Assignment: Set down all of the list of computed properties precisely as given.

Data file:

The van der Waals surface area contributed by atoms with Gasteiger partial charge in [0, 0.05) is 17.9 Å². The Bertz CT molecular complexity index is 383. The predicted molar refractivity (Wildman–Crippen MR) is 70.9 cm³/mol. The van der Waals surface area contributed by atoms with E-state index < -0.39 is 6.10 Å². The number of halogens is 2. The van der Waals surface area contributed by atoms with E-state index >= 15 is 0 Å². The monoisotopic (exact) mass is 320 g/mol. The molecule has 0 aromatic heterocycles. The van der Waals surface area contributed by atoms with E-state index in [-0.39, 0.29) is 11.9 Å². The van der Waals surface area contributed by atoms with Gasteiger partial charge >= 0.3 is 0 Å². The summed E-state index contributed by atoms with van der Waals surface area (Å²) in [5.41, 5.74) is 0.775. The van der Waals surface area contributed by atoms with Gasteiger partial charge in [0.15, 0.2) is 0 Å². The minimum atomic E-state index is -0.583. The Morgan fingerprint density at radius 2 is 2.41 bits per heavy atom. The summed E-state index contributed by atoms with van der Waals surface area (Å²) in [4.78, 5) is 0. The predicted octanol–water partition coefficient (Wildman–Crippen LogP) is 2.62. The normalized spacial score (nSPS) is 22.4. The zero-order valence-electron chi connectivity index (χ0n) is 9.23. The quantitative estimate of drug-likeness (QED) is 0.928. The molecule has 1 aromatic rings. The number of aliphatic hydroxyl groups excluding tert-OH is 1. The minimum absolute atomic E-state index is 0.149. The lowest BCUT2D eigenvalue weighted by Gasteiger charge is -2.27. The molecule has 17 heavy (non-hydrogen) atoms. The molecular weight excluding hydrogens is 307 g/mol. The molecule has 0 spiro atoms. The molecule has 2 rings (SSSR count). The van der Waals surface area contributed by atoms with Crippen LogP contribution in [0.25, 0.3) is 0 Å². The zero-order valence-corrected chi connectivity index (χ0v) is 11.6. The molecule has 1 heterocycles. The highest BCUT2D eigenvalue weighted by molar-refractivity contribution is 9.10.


The van der Waals surface area contributed by atoms with Gasteiger partial charge in [0, 0.05) is 17.9 Å². The Bertz CT molecular complexity index is 383. The predicted molar refractivity (Wildman–Crippen MR) is 70.9 cm³/mol. The van der Waals surface area contributed by atoms with E-state index < -0.39 is 6.10 Å². The number of halogens is 2. The van der Waals surface area contributed by atoms with E-state index >= 15 is 0 Å². The monoisotopic (exact) mass is 320 g/mol. The molecule has 0 aromatic heterocycles. The van der Waals surface area contributed by atoms with E-state index in [-0.39, 0.29) is 11.9 Å². The van der Waals surface area contributed by atoms with Gasteiger partial charge >= 0.3 is 0 Å². The summed E-state index contributed by atoms with van der Waals surface area (Å²) in [5.41, 5.74) is 0.775. The van der Waals surface area contributed by atoms with Gasteiger partial charge in [0.15, 0.2) is 0 Å². The minimum atomic E-state index is -0.583. The Morgan fingerprint density at radius 2 is 2.41 bits per heavy atom. The summed E-state index contributed by atoms with van der Waals surface area (Å²) in [4.78, 5) is 0. The predicted octanol–water partition coefficient (Wildman–Crippen LogP) is 2.62. The normalized spacial score (nSPS) is 22.4. The zero-order valence-electron chi connectivity index (χ0n) is 9.23. The quantitative estimate of drug-likeness (QED) is 0.928. The molecule has 1 aromatic rings. The number of aliphatic hydroxyl groups excluding tert-OH is 1. The minimum absolute atomic E-state index is 0.149. The lowest BCUT2D eigenvalue weighted by Gasteiger charge is -2.27. The molecule has 17 heavy (non-hydrogen) atoms. The molecular weight excluding hydrogens is 307 g/mol. The molecule has 0 spiro atoms. The molecule has 2 rings (SSSR count). The van der Waals surface area contributed by atoms with Crippen LogP contribution in [0.25, 0.3) is 0 Å². The zero-order valence-corrected chi connectivity index (χ0v) is 11.6. The molecule has 1 heterocycles. The highest BCUT2D eigenvalue weighted by molar-refractivity contribution is 9.10.